Iran says limited aspects of nuclear program can be restore
President Hassan Rouhani says Iran can restore all those aspects of its nuclear program that it has agreed to limit under a deal with six world powers if the agreement is violated by those countries. Speaking at a ceremony to mark the first annual anniversary of the signing of the deal in the Iranian capital, Tehran, President Rouhani said Iran will be committed to the deal but will be able to quickly return the nuclear program to any desired level if the agreement is violated.
The deal, known as the Joint Comprehensive Plan of Action (JCPOA), was signed between Iran and the six countries of the United States, Britain, Russia, France, China, and the Germany — collectively known as the P5+1 — on July 14, 2015 following some 23 months of intensive talks. Under the deal, Iran agreed to limit its nuclear program and provide enhanced access to international atomic monitors in return for the termination of all nuclear-related sanctions imposed by the United States, the United Nations (UN) and the European Union (EU) against Iran.
“If, some day, the P5+1 refuses [to fulfill] its commitments, we will be completely prepared, and, in terms of nuclear capabilities, we are at such a level so as to be able to reach our desired stage in a short period of time,” President Rouhani said in the Wednesday ceremony. The JCPOA, the president said, “is beneficial to all countries, [and] to global peace, security, stability, and development, and its violation will be to everyone’s detriment.”
“Anyone that initiates the violation of the deal will be the loser on the international arena,” the Iranian chief executive said. The president said everyone should make efforts “toward the [due] implementation and consolidation of the JCPOA and toward benefiting from it in general.” Suggesting that July 14, the day when the deal was signed, be called the “Day of Interaction with the World,” President Rouhani said the JCPOA proved Iran’s might.
“On this day, the Islamic Republic of Iran proved to the entire world that it has such competence and proficiency in political, technical and legal issues as well as in logic that it can negotiate with big powers to resolve a complex international issue and adequately defend the Iranian nation’s rights,” the Iranian president said. President Rouhani went on to enumerate the benefits of the JCPOA for Iran, and thanked those involved in the negotiations that led to the deal, including negotiators.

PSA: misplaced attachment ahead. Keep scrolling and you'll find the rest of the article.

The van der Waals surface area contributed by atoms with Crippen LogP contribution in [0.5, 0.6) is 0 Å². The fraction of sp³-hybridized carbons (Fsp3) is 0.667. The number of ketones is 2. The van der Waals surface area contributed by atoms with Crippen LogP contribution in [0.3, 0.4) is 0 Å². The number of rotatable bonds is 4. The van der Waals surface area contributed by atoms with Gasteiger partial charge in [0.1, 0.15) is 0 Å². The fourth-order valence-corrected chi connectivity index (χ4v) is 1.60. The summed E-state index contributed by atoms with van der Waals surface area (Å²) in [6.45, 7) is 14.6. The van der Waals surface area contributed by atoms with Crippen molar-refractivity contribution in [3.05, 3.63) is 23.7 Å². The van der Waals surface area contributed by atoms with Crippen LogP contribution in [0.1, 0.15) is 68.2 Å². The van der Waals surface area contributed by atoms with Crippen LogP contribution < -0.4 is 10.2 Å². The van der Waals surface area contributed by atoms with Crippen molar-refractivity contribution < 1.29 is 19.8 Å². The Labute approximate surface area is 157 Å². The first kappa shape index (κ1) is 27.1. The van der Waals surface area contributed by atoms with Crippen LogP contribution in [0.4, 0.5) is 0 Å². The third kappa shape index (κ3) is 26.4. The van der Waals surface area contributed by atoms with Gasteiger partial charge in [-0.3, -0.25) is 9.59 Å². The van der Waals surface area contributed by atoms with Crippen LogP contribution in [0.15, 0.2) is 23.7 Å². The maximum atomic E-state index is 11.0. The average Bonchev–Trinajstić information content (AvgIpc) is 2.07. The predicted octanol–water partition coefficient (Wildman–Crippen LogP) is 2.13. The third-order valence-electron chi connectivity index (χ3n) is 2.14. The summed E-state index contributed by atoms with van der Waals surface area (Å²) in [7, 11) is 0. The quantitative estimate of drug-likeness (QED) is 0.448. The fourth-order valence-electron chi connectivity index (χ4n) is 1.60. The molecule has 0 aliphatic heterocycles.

He said one such benefit was that the threat of military invasion against Iran was removed as the nuclear pretext for such an invasion was proven hollow. It was made clear, according to the president, that Iran has never been and will never be seeking to obtain nuclear weapons, and “what mattered to us was capabilities in enrichment as a technical and scientific issue.”
“Negotiations… made it clear that nuclear activities and [uranium] enrichment are Iran’s inalienable rights,” President Rouhani said. Thanks to the JCPOA, he said, sanctions on arms sales to Iran have been lifted and Iran can upgrade its defensive and military might. The standoff over Iran’s nuclear program began back in 2003 when Western countries and some of their allies accused the Islamic Republic of seeking to build a nuclear bomb, an allegation Tehran categorically denied.
The nuclear talks were being held in an on-and-off manner for over 12 years overall. Iran’s original negotiating partners were the UK, France and Germany, a group known back in 2003 as the E3. The talks, however, gained greater momentum under the administration of President Rouhani, who tasked the Iranian Foreign Ministry — under Foreign Minister Mohammad Javad Zarif’s watch — with handling the talks soon after assuming office in 2013.